Based off the book of the same name, the film follows two U.S Marshals, Teddy (Leonardo DiCaprio) and Chuck (Mark Ruffalo), charged with finding an escaped convict. Ferried over to Shutter Island, the two conduct an investigation into the insane asylum to find a killer. Surrounded by the criminally insane, it’s up to Teddy to push through what seems like a conspiracy to get to the truth of the matter. But what he finds isn’t what he is expecting.
And from a sheer technical perspective this is an engrossing flick. Scorsese absolutely nails the atmosphere, putting in equally parts creep and horror. Shutter Island isn’t a place anyone would want to visit for good reason; it’s filled with crazies inside and equally creepy personnel (including an excellent Ben Kingsley). Every aspect about the film, in this regard, is Scorsese at his best. He develops an intense atmosphere and ratchets up the pressure throughout; it’s pure setup as opposed to story-telling. And the problem is in the story-telling, which is rather absurd when you consider that Scorsese is perhaps the greatest cinematic story-teller America has ever produced.
The key to the film is that it hinges on a twist; while I’m not going to be a d-bag and spoil, what I will say if you don’t figure out the twist early on you must be blinder than Ray Charles. And I bet even he would’ve seen it. While the film has one of the best endings of 2010, the twist is so obvious from the beginning that the big reveal isn’t as powerful as it ought to be. It’s a device that works better in novels then it does in film for a reason. It’s easy to see if done poorly and completely ruins the film if done for no good reason. This is the former, not the latter, and it takes away from the power of the finale. We can see it coming and when it happens it’s a shoulder shrug.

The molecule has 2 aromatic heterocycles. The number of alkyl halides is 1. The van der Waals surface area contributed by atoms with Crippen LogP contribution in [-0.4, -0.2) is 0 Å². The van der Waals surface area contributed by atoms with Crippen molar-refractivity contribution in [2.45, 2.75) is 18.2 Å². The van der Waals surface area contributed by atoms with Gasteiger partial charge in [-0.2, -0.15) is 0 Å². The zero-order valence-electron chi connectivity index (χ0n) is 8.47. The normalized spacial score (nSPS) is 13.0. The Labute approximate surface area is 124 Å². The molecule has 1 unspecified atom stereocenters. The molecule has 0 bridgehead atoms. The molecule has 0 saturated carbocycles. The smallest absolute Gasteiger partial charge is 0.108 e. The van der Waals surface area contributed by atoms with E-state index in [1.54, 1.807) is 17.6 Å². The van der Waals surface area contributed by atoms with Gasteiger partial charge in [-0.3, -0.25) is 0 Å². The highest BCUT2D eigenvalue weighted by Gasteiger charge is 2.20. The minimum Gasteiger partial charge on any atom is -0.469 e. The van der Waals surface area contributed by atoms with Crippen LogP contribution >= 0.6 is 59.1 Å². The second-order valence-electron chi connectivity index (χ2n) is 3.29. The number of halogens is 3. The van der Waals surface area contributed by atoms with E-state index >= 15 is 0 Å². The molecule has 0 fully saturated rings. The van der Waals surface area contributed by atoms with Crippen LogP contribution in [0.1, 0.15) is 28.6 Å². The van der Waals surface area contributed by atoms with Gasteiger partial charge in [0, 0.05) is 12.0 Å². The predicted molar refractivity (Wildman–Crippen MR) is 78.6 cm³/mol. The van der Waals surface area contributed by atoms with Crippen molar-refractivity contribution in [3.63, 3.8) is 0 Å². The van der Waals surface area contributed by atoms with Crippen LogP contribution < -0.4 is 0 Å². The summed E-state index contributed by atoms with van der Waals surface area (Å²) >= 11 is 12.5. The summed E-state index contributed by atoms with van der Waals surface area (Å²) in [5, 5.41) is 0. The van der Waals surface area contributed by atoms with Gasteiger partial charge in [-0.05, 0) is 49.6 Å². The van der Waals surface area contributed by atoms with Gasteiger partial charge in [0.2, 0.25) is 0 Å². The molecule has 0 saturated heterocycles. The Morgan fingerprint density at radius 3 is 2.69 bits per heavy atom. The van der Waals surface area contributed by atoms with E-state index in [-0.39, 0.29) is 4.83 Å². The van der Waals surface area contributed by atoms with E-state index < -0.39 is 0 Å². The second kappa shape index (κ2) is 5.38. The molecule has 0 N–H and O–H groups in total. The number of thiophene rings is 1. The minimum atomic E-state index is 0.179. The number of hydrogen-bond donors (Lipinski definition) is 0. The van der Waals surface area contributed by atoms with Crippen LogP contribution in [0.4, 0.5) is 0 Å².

It’s a bit of a shame because DiCaprio is on his game for this film. Bound to be overlooked at awards season due to time, and his awesome performance in Inception, this is a better role because it’s a bit more meaty. Teddy is a man with a dark past, and a darker future, and he tears into it like an actor possessed. This isn’t showy, “give me an Oscar” style that some bust out when it comes to bigger parts or films that are geared for Oscar season. DiCaprio carries this film and keeps it interesting, at least, and very well nearly pulls off the highest honor you can: acting so well you don’t realize a film’s not that good.